Born on 21 July 1948, Snooty lived at the South Florida Museum in Bradenton, Florida, USA, where he was first brought in 1949 when he was just a calf.
South Florida Museum chief executive Brynne Anne Besio said Snooty’s death appeared to be “a heartbreaking accident” and added that staff were “devastated”.
The museum’s chief operating officer Jeff Rodgers said Snooty died after becoming stuck in a maintenance hatch leading off the tank he shared with three other three young rescued manatees.
“The hatch is big enough for a 1,300lb manatee to get in,” Rodgers said. “It appears that he was not able to get himself back around to get himself out of the situation.”
Besio said: “We’re all devastated about his passing. Snooty was such a unique animal and he had so much personality that people couldn’t help but be drawn to him. As you can imagine, I – and our staff, volunteers and board members – considered him a star. We all deeply mourn his passing.”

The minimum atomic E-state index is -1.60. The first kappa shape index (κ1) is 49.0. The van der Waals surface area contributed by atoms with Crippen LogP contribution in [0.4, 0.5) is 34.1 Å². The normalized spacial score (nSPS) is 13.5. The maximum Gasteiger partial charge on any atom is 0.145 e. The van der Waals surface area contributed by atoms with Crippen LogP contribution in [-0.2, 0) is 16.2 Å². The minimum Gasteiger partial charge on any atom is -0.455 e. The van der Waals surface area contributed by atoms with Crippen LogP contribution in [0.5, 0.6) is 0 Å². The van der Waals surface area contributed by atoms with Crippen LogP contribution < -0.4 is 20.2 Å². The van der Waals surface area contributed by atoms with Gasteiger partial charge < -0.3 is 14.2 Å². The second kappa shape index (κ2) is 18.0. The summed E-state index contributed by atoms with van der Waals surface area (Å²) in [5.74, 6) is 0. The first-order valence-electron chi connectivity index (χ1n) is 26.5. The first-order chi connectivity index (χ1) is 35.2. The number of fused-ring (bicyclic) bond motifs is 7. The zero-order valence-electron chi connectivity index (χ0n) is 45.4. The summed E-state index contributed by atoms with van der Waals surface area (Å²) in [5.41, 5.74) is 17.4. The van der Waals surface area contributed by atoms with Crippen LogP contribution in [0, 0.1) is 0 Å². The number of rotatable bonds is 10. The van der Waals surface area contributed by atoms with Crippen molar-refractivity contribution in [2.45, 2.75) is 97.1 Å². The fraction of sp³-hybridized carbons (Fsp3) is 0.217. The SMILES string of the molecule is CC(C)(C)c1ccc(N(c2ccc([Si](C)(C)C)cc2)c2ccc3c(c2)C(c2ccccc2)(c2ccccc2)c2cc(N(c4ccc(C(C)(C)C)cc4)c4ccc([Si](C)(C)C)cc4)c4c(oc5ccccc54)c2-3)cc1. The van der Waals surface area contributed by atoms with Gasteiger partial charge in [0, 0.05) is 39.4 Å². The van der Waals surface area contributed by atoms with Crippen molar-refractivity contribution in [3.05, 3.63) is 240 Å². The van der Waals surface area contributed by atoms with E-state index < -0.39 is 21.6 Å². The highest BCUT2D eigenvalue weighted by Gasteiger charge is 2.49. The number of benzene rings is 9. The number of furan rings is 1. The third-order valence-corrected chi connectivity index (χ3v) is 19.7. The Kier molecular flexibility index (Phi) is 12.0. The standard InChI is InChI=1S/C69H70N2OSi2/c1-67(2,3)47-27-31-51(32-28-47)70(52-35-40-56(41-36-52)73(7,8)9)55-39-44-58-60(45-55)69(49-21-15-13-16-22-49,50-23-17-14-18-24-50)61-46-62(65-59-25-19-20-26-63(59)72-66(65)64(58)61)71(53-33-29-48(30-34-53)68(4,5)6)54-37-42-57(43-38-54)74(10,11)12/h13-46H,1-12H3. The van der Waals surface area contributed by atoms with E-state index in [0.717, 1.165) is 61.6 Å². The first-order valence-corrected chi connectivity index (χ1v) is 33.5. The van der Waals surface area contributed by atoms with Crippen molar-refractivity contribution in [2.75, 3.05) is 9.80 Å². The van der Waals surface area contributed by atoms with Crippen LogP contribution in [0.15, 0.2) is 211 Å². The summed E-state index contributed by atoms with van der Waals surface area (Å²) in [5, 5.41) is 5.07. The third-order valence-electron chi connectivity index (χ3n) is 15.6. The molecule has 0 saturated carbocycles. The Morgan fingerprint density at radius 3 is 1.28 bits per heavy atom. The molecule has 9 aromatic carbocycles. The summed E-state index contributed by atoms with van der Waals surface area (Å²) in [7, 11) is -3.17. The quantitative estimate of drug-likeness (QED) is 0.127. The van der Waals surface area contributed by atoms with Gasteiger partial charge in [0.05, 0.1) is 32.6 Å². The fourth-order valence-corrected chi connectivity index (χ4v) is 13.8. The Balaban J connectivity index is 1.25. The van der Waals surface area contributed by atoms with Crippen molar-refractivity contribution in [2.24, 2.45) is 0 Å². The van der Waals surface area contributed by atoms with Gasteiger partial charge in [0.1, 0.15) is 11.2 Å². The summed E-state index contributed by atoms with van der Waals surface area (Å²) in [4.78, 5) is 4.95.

Snooty’s longevity owed much to the fact that he lived in a controlled environment in a 60,000-US-gal (230,000-litre) pool along with with three other fellow manatees Randall, Baca and Gale.
In the wild, factors such as algal blooms, boat strikes and fishing debris see most manatees die before they reach the age of 10.
During his time at South Florida Museum, Snooty bonded well with visitors and staff.
Speaking in 2016, communications manager Jessica Schubick said: "He's definitely more interested in people than other manatees. He doesn't really seem to form bonds with other manatees, but doesn't seem to mind them. He really likes people."
A large party was held when Snooty turned 67th in July 2015, with fans from all over the world inundating the popular marine mammal with birthday cards to congratulate him and the museum on his incredible age.
As a tribute, here, once again is Snooty’s Record Holder Profile video which we filmed back in 2016.